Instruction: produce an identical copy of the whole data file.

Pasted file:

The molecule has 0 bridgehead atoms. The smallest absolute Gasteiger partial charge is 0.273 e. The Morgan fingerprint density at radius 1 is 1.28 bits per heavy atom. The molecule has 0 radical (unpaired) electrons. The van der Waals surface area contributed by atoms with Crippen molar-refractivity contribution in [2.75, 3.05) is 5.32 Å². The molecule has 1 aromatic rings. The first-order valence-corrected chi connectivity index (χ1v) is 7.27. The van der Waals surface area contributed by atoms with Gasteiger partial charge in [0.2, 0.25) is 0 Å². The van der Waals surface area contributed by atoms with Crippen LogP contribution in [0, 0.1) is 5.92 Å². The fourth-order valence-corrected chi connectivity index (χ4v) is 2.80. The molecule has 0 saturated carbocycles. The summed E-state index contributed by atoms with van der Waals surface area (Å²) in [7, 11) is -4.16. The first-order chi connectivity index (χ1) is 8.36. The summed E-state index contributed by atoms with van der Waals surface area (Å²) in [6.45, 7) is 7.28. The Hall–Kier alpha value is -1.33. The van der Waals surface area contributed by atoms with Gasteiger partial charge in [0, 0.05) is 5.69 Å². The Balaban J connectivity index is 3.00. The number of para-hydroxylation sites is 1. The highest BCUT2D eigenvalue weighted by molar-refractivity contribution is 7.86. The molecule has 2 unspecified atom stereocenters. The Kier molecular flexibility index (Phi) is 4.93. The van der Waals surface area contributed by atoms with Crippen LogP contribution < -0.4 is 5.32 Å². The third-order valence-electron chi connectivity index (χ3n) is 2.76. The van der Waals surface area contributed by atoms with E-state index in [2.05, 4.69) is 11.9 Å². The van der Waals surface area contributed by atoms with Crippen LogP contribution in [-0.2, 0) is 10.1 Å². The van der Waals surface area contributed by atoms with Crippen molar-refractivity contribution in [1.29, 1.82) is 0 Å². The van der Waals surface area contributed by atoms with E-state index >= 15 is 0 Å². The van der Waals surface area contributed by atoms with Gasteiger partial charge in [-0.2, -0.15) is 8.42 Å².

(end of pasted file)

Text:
The molecule has 0 bridgehead atoms. The smallest absolute Gasteiger partial charge is 0.273 e. The Morgan fingerprint density at radius 1 is 1.28 bits per heavy atom. The molecule has 0 radical (unpaired) electrons. The van der Waals surface area contributed by atoms with Crippen molar-refractivity contribution in [2.75, 3.05) is 5.32 Å². The molecule has 1 aromatic rings. The first-order valence-corrected chi connectivity index (χ1v) is 7.27. The van der Waals surface area contributed by atoms with Gasteiger partial charge in [0.2, 0.25) is 0 Å². The van der Waals surface area contributed by atoms with Crippen LogP contribution in [0, 0.1) is 5.92 Å². The fourth-order valence-corrected chi connectivity index (χ4v) is 2.80. The molecule has 0 saturated carbocycles. The summed E-state index contributed by atoms with van der Waals surface area (Å²) in [7, 11) is -4.16. The first-order chi connectivity index (χ1) is 8.36. The summed E-state index contributed by atoms with van der Waals surface area (Å²) in [6.45, 7) is 7.28. The Hall–Kier alpha value is -1.33. The van der Waals surface area contributed by atoms with Gasteiger partial charge in [0, 0.05) is 5.69 Å². The Balaban J connectivity index is 3.00. The number of para-hydroxylation sites is 1. The highest BCUT2D eigenvalue weighted by molar-refractivity contribution is 7.86. The molecule has 2 unspecified atom stereocenters. The Kier molecular flexibility index (Phi) is 4.93. The van der Waals surface area contributed by atoms with Crippen LogP contribution < -0.4 is 5.32 Å². The third-order valence-electron chi connectivity index (χ3n) is 2.76. The van der Waals surface area contributed by atoms with E-state index in [2.05, 4.69) is 11.9 Å². The van der Waals surface area contributed by atoms with Crippen LogP contribution in [-0.2, 0) is 10.1 Å². The van der Waals surface area contributed by atoms with Crippen molar-refractivity contribution in [1.29, 1.82) is 0 Å². The van der Waals surface area contributed by atoms with E-state index >= 15 is 0 Å². The van der Waals surface area contributed by atoms with Gasteiger partial charge in [-0.2, -0.15) is 8.42 Å².